Wishing you a safe and happy Christmas and a wonderful new year ahead! Our office will close at 5pm on Wednesday 21st December 2016 and reopen in the New Year at 8.30am on Wednesday 11th January 2017 . Thank you for all your support this year. From the team at Sterling Accountants Limited
Meanwhile our thoughts are with those faced with putting home and business life back together. If your business has been affected by these recent extreme events, please talk to us about tax relief that may be available from Inland Revenue.
It's highly relevant at this time that Inland Revenue is re-consulting on whether obtaining a detailed seismic assessment (DSA) on a building is a deductible cost for a business. Where a building is identified as quake-prone the owner must assess its vulnerabilities and how to overcome them. This starts with the DSA. Inland Revenue recognises that taxpayers need to know how their buildings are likely to cope in an earthquake.
The Inland Revenue draft looks at situations in which a DSA can be obtained. Current indications are that in most situations DSA costs will be deductible. However where DSA costs are incurred as part of a capital project to seismically strengthen, develop or improve a building, they will be capital and non-deductible. The current round of consultation on this closes on 2 December. We'll let you know the outcome.
We've talked before about how changes to tax law around buying and selling property might affect you. Now that the changes are in operation and the bright line test is being applied to determine tax liability, an issue highlighted only recently might leave you exposed.
As we've discussed before, people who buy or sell a property within two years of acquiring it must pay tax on the gain. The main home is exempt and there are some other exceptions such as inheritance and relationship break-ups.
However, what happens when you have bought a house and land package off the plan but titles haven't been issued yet and settlement is still 12 months off or more? Do you intend to move the asset into your family trust on settlement? If you have signed the purchase agreement in your own name but want to have the family trust settle the deal, it looks like you may be caught under the bright line test. Inland Revenue may deem your interest to have been disposed of within two years, in which case if there is a gain it will be taxable.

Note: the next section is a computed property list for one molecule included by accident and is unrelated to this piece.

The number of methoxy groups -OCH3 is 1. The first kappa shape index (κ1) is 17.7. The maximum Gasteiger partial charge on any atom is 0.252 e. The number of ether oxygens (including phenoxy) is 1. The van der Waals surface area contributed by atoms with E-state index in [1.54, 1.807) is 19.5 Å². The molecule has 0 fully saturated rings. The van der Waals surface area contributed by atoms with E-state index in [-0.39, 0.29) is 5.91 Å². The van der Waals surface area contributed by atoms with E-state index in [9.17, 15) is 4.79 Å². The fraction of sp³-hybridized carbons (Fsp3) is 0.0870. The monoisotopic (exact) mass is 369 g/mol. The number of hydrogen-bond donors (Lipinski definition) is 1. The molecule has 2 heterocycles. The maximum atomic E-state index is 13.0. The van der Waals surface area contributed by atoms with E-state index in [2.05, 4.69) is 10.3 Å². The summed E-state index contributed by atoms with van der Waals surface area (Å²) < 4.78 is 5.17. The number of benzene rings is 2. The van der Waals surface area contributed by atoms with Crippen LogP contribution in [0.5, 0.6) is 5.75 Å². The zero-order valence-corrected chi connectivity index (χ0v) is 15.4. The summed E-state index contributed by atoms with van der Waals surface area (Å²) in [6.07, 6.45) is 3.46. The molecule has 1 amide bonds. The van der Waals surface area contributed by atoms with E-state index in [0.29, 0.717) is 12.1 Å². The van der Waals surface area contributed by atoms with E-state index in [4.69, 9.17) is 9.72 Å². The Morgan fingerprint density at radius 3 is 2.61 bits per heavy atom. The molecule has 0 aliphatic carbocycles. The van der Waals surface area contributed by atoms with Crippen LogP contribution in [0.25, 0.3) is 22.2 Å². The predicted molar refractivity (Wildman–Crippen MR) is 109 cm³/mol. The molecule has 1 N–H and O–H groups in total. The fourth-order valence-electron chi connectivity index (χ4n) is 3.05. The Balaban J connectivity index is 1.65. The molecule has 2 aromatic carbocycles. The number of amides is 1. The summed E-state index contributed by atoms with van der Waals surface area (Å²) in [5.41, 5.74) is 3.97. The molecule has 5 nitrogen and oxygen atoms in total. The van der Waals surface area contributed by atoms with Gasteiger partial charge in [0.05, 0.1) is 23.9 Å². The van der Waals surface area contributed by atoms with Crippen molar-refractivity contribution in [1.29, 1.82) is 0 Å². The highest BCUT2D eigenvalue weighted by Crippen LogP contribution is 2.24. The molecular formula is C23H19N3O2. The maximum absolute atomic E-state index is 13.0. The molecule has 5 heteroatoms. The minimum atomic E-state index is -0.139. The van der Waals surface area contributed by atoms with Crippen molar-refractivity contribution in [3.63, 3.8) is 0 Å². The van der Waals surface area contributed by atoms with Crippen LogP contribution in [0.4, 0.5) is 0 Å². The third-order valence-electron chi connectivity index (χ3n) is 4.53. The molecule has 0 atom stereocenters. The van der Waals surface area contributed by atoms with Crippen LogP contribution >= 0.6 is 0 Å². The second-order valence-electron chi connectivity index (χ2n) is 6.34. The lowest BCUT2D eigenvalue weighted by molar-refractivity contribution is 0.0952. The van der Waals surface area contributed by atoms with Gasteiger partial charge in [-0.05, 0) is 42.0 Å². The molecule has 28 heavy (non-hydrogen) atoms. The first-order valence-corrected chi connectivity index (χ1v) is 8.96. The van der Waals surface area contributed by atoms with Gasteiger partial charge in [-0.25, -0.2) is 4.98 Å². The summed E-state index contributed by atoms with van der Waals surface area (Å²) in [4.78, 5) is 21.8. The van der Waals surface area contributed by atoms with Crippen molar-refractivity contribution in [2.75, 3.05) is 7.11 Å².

A spokesperson for Inland Revenue has commented that 'in the case of a purchase off the plans, the house has never been used as the main home and therefore cannot qualify for the main home exemption.' Inland Revenue have no plans at this time to review their position on this. If you think this might affect you, please contact us to discuss your tax position.
Be canny with cashflow
In the race to have everything done before the Christmas closedown, make sure you take some time to look at your cashflow and plan for the new year. January is a month with some key tax dates, with a lot of things falling due on 16 January in particular (see Timely Reminders, page 4). As well as the usual PAYE return dates, GST returns for both November and December are due in January. And for many, January and February can be big months for provisional tax. Plan ahead to make sure you're covered. Contact us if you think cashflow will be tight and you'd like to talk through options for how to manage it best.
With the holidays coming up, you may have started to think about whether to employ some extra people over the holidays. If you do, think carefully about the kind of help you need and broadly what kind of employment contract is best suited to the situation. It's important to make sure you comply with current employment law and have it right from the start.
Casual employees might be right for your business, for instance if you are covering unexpected absences. But remember that, no matter what you call the employment, if you treat casual staff as if they are permanent - for instance, give them regular hours or work over a sustained period - their employment may be regarded as permanent, with all that that entails. Points to note:
- Casual work is intermittent or irregular, and casual employees don't have to accept every offer of work you make so it may not fit the situation you have in mind
- Just like other employees, people who work casually for you need an employment agreement
- You can offer casual employees annual holiday pay on a 'paid as you earn' basis. You need to discuss this with the people you propose to employ as casuals. If they agree, this must be stated in their employment agreements, and payment must be recorded separately in wage records at a rate of at least 8%.